I am writing to you mainly because I am alarmed about the health care system for minorities and their access to it. Health care access and insurance coverage are main causes that contributed to racial and ethnic differences before the ACA success. Most healthcare systems are recognized that black and minority populations have always experienced low wellbeing and difficulties in improving undeniable services. Securing the health gap for people in these population groups is now an important primacy. Groups such as African Americans, American Indians, in addition to other groups like Asians and Hispanics, are in jeopardy of inappropriate benefits of health-care. Health insurance expansions under the ACA, however, have resulted in a net increase of 16.9 million people gaining insurance between 2013 and 2015, allowing millions of previously uninsured individuals to access and utilize health care.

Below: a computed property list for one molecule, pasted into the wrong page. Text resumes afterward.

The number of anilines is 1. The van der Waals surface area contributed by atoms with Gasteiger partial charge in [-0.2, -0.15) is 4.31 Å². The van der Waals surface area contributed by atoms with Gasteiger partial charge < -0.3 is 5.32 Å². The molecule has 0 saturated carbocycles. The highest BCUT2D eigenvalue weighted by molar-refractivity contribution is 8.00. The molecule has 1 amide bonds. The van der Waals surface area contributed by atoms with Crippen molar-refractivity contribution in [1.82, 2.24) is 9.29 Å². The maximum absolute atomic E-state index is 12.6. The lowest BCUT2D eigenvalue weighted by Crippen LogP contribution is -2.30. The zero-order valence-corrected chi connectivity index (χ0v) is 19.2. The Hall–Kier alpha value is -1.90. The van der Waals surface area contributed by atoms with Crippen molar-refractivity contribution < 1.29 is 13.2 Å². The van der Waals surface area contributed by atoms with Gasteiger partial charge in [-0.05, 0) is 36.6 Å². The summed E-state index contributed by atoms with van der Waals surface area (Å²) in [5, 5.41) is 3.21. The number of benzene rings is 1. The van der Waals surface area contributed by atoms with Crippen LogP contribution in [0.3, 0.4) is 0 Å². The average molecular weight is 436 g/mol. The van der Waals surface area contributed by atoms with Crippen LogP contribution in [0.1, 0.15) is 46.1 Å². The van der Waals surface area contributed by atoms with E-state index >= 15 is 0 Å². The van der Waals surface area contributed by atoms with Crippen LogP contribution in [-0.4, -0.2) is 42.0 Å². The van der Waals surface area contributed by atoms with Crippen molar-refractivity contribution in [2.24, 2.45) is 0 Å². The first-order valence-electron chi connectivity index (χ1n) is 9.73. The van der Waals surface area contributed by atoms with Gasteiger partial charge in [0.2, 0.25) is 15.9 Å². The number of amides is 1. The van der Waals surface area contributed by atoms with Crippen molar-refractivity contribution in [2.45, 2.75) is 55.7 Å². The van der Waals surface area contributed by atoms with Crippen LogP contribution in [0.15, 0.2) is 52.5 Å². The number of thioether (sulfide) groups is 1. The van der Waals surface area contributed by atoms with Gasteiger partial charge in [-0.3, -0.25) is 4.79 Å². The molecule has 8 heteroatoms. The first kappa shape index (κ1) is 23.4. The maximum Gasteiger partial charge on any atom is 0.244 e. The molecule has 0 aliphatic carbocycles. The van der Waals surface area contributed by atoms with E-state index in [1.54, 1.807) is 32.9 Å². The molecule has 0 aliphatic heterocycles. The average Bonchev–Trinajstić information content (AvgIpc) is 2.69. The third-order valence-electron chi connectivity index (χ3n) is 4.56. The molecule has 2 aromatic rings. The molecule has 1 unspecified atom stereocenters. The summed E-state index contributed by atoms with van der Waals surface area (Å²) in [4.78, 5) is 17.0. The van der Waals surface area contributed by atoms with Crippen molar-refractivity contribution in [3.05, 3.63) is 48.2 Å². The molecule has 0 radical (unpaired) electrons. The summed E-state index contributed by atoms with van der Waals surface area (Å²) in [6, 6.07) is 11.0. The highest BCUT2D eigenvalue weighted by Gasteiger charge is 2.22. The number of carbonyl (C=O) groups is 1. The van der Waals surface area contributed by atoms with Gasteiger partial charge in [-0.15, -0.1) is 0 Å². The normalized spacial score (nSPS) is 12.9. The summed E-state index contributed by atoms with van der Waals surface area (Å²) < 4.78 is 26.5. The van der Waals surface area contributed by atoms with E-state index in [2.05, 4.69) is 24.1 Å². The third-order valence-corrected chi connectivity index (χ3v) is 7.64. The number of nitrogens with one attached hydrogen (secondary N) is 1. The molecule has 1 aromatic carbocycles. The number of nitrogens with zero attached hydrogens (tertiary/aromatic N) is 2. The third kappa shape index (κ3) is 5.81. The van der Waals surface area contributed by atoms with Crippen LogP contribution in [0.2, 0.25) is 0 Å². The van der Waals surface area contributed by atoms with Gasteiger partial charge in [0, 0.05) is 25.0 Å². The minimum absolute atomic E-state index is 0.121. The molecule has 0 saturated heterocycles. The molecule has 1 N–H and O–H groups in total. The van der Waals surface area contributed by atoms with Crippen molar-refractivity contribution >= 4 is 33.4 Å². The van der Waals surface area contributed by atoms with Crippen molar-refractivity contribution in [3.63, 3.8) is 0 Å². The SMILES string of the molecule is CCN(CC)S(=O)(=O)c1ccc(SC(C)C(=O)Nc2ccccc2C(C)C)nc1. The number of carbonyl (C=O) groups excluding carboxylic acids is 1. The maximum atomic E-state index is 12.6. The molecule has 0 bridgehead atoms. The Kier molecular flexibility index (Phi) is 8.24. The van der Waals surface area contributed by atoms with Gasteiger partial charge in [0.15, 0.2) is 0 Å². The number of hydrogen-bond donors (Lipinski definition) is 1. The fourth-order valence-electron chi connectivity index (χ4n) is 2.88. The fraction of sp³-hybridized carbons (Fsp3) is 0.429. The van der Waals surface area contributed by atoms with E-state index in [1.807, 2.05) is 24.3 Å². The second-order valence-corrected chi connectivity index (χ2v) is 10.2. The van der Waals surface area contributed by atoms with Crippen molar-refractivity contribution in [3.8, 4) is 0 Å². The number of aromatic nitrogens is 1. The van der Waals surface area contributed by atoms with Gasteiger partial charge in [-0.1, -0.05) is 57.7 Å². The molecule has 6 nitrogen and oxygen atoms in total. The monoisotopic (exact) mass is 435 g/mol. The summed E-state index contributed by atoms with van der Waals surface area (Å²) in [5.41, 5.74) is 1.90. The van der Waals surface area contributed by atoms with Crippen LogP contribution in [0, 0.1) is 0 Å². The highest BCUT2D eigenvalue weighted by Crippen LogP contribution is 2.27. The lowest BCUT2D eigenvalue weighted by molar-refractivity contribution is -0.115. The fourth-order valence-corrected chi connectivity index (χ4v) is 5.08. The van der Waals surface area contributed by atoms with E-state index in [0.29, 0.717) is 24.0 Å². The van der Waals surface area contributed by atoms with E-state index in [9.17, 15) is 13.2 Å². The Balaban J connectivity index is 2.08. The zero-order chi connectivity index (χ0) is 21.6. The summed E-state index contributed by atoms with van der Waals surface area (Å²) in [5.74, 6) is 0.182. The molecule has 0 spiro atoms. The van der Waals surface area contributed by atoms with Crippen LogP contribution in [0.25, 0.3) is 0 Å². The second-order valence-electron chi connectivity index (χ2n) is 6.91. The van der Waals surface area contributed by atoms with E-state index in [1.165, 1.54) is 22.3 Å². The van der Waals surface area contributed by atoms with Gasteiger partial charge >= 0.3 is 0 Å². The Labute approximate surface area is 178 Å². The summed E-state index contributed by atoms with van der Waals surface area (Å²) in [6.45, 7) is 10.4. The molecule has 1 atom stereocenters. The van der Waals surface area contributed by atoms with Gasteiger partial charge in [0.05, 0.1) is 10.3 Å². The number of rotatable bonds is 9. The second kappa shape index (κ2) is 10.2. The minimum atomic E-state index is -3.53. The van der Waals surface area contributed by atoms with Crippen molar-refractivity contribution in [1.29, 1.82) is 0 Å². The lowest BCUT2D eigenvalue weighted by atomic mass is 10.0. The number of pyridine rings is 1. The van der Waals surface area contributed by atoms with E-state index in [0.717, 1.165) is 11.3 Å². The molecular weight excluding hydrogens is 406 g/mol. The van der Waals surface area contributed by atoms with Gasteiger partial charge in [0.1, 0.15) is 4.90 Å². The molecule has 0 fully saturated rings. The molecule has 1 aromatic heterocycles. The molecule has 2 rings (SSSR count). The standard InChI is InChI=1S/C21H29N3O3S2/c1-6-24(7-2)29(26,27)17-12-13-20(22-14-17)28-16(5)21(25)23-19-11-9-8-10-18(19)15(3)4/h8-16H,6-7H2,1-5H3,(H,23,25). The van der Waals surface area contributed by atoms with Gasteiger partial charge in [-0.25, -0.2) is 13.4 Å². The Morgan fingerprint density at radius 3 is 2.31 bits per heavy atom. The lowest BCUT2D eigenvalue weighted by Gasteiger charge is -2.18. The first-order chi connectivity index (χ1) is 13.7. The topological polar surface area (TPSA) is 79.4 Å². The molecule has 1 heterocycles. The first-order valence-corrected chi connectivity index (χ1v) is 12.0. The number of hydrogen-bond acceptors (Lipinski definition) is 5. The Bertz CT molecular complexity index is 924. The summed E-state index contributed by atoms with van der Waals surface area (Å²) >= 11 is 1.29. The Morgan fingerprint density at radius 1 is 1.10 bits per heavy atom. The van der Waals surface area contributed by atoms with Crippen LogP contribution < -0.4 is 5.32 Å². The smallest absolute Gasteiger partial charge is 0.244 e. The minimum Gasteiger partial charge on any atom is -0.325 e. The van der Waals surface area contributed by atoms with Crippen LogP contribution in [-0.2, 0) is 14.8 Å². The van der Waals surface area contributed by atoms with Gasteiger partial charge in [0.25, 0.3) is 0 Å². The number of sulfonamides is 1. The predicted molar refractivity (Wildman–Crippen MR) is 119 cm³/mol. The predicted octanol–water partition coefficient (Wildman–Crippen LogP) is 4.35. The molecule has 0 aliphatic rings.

There are several disparities where health care is deprive between minorities African American, Hispanic and low-income communities. Healthcare quality and access to care are unequal among racial and low-income groups. Black American and Hispanic have face with poor access to health care among any other race, and the low- income family who have been offers low stander of care according to the American Medical Association eventually suffer from” higher mortality rates, higher incidence of major diseases, and lower availability and utilization of medical services” (50-I-95).
Harrods presumably lacked an open culture and not everyone was being treated equally in that the part time workers were not included and informed adequately, considering the use of active listening and feedback/dialogue. There was a communication and collaboration server which had only full time staff inclusive in it, until recently when the part time staff got added, which is likely a case of unequal treatment. There is also a possibility that the full time staff were rewarded differently from the part time staff which can be related to Atkinson’s Inequality measure which is a measure of income inequality used to determine which end of the distribution contributed most to the observed inequality (Atkinson, 1970). This measure is actually criticized